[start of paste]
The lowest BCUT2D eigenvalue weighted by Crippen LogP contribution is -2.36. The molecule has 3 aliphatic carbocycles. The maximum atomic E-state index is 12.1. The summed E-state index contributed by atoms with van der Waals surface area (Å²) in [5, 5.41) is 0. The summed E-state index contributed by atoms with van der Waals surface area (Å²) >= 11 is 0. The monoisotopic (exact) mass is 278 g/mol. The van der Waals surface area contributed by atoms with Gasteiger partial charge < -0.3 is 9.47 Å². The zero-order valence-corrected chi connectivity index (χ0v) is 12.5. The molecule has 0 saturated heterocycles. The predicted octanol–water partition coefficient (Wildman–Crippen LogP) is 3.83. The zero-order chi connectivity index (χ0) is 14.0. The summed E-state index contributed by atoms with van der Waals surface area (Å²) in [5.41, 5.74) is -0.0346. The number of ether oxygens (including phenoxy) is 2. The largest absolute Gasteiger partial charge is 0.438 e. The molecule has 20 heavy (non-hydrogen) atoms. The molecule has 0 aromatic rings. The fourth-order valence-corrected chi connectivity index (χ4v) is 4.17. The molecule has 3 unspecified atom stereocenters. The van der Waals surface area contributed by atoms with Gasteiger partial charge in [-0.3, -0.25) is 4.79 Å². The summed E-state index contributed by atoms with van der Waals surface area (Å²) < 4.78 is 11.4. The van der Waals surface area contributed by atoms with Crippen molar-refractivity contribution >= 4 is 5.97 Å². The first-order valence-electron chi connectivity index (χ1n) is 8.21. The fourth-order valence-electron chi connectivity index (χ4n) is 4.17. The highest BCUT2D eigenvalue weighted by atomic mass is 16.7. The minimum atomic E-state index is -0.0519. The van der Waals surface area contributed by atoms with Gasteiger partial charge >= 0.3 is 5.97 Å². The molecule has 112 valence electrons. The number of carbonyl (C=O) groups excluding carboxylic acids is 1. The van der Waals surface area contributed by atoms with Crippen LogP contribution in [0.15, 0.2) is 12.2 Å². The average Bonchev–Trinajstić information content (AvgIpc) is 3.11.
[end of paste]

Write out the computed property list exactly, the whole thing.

The lowest BCUT2D eigenvalue weighted by Crippen LogP contribution is -2.36. The molecule has 3 aliphatic carbocycles. The maximum atomic E-state index is 12.1. The summed E-state index contributed by atoms with van der Waals surface area (Å²) in [5, 5.41) is 0. The summed E-state index contributed by atoms with van der Waals surface area (Å²) >= 11 is 0. The monoisotopic (exact) mass is 278 g/mol. The van der Waals surface area contributed by atoms with Gasteiger partial charge < -0.3 is 9.47 Å². The zero-order valence-corrected chi connectivity index (χ0v) is 12.5. The molecule has 0 saturated heterocycles. The predicted octanol–water partition coefficient (Wildman–Crippen LogP) is 3.83. The zero-order chi connectivity index (χ0) is 14.0. The summed E-state index contributed by atoms with van der Waals surface area (Å²) in [5.41, 5.74) is -0.0346. The number of ether oxygens (including phenoxy) is 2. The largest absolute Gasteiger partial charge is 0.438 e. The molecule has 20 heavy (non-hydrogen) atoms. The molecule has 0 aromatic rings. The fourth-order valence-corrected chi connectivity index (χ4v) is 4.17. The molecule has 3 unspecified atom stereocenters. The van der Waals surface area contributed by atoms with Gasteiger partial charge in [-0.3, -0.25) is 4.79 Å². The summed E-state index contributed by atoms with van der Waals surface area (Å²) < 4.78 is 11.4. The van der Waals surface area contributed by atoms with Crippen molar-refractivity contribution >= 4 is 5.97 Å². The first-order valence-electron chi connectivity index (χ1n) is 8.21. The fourth-order valence-electron chi connectivity index (χ4n) is 4.17. The highest BCUT2D eigenvalue weighted by atomic mass is 16.7. The minimum atomic E-state index is -0.0519. The van der Waals surface area contributed by atoms with Gasteiger partial charge >= 0.3 is 5.97 Å². The molecule has 112 valence electrons. The number of carbonyl (C=O) groups excluding carboxylic acids is 1. The van der Waals surface area contributed by atoms with Crippen LogP contribution in [0.15, 0.2) is 12.2 Å². The average Bonchev–Trinajstić information content (AvgIpc) is 3.11.